100% Riesling from the Himmelreich vineyard (Zeltinger is the name of the adjacent, riverside village). Manually harvested. Made in tanks and large neutral barrels. Screwcapped. Reducing sugar: 17 g/l. 11% ABV. Quebec agent: Rézin.
“Lemon-flavoured Greek yogurt” (quoting another taster), chalk, quartz and eventually green apple and a whiff of petrol. Light and lean in the mouth. The sugar, in no way saccharine to begin with, is held in check by trenchant acidity. The fruit seems subdued, at least for now, while the pervasive minerals have yet to crystallize. Enjoyable enough as is but, based on experience with earlier vintages, I’m guessing this still has some knitting together to do and will show better in a year or two. Cannot imagine why anyone, especially sushi eaters, would choose Kung Fu Girl when this is around. (Buy again? Sure.)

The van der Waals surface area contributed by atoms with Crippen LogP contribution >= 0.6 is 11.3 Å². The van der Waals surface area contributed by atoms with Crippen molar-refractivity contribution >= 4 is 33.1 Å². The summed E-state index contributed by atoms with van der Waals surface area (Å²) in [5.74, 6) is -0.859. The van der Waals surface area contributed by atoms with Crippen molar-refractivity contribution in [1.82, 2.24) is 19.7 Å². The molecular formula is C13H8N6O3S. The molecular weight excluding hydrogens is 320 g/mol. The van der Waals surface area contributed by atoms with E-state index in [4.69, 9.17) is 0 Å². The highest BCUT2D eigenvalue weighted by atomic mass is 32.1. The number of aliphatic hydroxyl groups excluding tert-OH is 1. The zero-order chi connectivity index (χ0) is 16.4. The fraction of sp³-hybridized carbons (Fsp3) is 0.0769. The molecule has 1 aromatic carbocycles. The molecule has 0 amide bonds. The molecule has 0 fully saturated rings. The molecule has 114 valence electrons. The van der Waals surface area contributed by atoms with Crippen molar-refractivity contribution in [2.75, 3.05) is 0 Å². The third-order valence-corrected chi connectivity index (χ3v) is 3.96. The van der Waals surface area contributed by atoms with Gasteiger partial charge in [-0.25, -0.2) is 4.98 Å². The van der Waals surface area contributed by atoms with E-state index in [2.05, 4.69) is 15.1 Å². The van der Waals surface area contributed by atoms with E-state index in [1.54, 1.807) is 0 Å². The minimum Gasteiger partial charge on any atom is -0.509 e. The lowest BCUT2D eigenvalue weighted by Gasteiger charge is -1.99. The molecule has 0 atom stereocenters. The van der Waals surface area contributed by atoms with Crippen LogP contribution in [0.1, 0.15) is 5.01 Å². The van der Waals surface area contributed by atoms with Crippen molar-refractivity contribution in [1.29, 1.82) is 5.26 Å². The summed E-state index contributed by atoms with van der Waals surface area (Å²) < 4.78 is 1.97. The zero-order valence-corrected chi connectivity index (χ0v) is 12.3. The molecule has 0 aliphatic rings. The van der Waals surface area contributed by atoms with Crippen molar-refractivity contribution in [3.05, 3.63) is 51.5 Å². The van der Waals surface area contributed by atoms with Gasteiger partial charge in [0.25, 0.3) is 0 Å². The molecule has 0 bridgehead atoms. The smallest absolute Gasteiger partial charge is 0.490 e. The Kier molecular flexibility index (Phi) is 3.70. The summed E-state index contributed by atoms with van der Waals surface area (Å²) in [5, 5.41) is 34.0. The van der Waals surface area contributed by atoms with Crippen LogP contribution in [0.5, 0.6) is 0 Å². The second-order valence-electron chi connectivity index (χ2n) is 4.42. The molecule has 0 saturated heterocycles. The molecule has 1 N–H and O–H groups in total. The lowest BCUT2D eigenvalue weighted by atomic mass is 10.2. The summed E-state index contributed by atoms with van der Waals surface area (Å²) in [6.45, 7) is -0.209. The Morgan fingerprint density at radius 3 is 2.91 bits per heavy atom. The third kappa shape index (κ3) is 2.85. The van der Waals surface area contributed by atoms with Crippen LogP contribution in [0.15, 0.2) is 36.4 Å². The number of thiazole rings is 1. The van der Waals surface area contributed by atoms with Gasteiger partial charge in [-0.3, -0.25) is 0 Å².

Mosel 2012, Zeltinger Sonnenuhr, Riesling Spätlese Trocken, Selbach-Oster ($29.35, 00904243)
100% Riesling from the Sonnenuhr vineyard. Manually harvested. Made in tanks and large neutral barrels. Reducing sugar: 7.7 g/l. 12% ABV. Quebec agent: Rézin.
Apples, faint citrus, chalk and slate. Elegant and transparent, with a rainwatery weight and texture. Fruity and residual sugary but basically dry. Minerals abound. The acidity is crisp though less razor-sharp than the Halbtrocken’s. Good length, with some stone fruit and spice joining the lemon and slate. A wine of great purity, this is drinkable now but will reward cellaring for another five years at least. (Buy again? Yes.)